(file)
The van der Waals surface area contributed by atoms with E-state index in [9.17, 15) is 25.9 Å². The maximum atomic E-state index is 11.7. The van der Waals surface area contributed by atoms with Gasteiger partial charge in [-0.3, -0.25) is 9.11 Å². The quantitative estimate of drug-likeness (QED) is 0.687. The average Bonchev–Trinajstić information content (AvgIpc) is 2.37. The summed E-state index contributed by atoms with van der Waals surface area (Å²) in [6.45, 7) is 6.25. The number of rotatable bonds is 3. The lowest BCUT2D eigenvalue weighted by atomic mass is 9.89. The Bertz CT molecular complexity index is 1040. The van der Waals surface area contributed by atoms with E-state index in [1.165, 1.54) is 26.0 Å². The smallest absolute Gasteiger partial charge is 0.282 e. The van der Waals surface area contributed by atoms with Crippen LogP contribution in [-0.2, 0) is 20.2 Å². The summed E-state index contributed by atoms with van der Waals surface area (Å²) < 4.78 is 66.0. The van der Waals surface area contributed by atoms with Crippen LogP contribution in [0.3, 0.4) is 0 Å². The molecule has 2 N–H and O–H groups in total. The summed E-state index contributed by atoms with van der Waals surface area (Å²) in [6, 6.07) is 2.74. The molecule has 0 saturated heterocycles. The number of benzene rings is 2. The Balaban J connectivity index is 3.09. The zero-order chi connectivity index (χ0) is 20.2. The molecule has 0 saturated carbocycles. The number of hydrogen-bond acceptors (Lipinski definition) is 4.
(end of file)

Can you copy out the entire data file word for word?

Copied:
The van der Waals surface area contributed by atoms with E-state index in [9.17, 15) is 25.9 Å². The maximum atomic E-state index is 11.7. The van der Waals surface area contributed by atoms with Gasteiger partial charge in [-0.3, -0.25) is 9.11 Å². The quantitative estimate of drug-likeness (QED) is 0.687. The average Bonchev–Trinajstić information content (AvgIpc) is 2.37. The summed E-state index contributed by atoms with van der Waals surface area (Å²) in [6.45, 7) is 6.25. The number of rotatable bonds is 3. The lowest BCUT2D eigenvalue weighted by atomic mass is 9.89. The Bertz CT molecular complexity index is 1040. The van der Waals surface area contributed by atoms with E-state index in [1.165, 1.54) is 26.0 Å². The smallest absolute Gasteiger partial charge is 0.282 e. The van der Waals surface area contributed by atoms with Crippen LogP contribution in [-0.2, 0) is 20.2 Å². The summed E-state index contributed by atoms with van der Waals surface area (Å²) < 4.78 is 66.0. The van der Waals surface area contributed by atoms with Crippen LogP contribution in [0.3, 0.4) is 0 Å². The molecule has 2 N–H and O–H groups in total. The summed E-state index contributed by atoms with van der Waals surface area (Å²) in [6, 6.07) is 2.74. The molecule has 0 saturated heterocycles. The number of benzene rings is 2. The Balaban J connectivity index is 3.09. The zero-order chi connectivity index (χ0) is 20.2. The molecule has 0 saturated carbocycles. The number of hydrogen-bond acceptors (Lipinski definition) is 4.